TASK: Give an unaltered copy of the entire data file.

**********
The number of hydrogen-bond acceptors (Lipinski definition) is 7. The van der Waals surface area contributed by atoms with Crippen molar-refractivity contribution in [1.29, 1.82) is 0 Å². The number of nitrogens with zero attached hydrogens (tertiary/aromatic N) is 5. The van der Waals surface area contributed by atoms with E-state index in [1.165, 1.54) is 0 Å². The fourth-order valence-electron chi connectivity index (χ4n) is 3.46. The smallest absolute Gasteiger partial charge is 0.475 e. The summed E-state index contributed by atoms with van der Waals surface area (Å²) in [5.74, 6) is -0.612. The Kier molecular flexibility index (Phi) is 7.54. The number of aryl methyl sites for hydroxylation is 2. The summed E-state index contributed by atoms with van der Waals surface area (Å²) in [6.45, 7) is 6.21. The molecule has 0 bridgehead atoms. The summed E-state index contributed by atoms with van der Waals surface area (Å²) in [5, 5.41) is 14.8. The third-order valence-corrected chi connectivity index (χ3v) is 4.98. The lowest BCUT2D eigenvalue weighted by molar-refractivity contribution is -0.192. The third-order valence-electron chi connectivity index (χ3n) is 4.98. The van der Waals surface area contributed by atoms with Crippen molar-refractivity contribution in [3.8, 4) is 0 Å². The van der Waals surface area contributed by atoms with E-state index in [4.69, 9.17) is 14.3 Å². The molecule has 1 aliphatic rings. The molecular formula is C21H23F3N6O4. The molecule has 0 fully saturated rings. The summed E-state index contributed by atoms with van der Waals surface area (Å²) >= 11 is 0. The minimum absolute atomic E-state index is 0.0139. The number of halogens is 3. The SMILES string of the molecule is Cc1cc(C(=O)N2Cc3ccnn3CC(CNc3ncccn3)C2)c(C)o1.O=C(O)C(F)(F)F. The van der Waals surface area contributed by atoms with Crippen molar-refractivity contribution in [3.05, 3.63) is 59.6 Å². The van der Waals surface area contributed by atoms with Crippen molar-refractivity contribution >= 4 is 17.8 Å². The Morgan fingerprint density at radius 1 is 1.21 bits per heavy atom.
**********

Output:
The number of hydrogen-bond acceptors (Lipinski definition) is 7. The van der Waals surface area contributed by atoms with Crippen molar-refractivity contribution in [1.29, 1.82) is 0 Å². The number of nitrogens with zero attached hydrogens (tertiary/aromatic N) is 5. The van der Waals surface area contributed by atoms with E-state index in [1.165, 1.54) is 0 Å². The fourth-order valence-electron chi connectivity index (χ4n) is 3.46. The smallest absolute Gasteiger partial charge is 0.475 e. The summed E-state index contributed by atoms with van der Waals surface area (Å²) in [5.74, 6) is -0.612. The Kier molecular flexibility index (Phi) is 7.54. The number of aryl methyl sites for hydroxylation is 2. The summed E-state index contributed by atoms with van der Waals surface area (Å²) in [6.45, 7) is 6.21. The molecule has 0 bridgehead atoms. The summed E-state index contributed by atoms with van der Waals surface area (Å²) in [5, 5.41) is 14.8. The third-order valence-corrected chi connectivity index (χ3v) is 4.98. The lowest BCUT2D eigenvalue weighted by molar-refractivity contribution is -0.192. The third-order valence-electron chi connectivity index (χ3n) is 4.98. The van der Waals surface area contributed by atoms with Crippen molar-refractivity contribution in [3.8, 4) is 0 Å². The van der Waals surface area contributed by atoms with E-state index in [4.69, 9.17) is 14.3 Å². The molecule has 1 aliphatic rings. The molecular formula is C21H23F3N6O4. The molecule has 0 fully saturated rings. The summed E-state index contributed by atoms with van der Waals surface area (Å²) >= 11 is 0. The minimum absolute atomic E-state index is 0.0139. The number of halogens is 3. The SMILES string of the molecule is Cc1cc(C(=O)N2Cc3ccnn3CC(CNc3ncccn3)C2)c(C)o1.O=C(O)C(F)(F)F. The van der Waals surface area contributed by atoms with Crippen molar-refractivity contribution in [3.05, 3.63) is 59.6 Å². The van der Waals surface area contributed by atoms with Crippen molar-refractivity contribution >= 4 is 17.8 Å². The Morgan fingerprint density at radius 1 is 1.21 bits per heavy atom.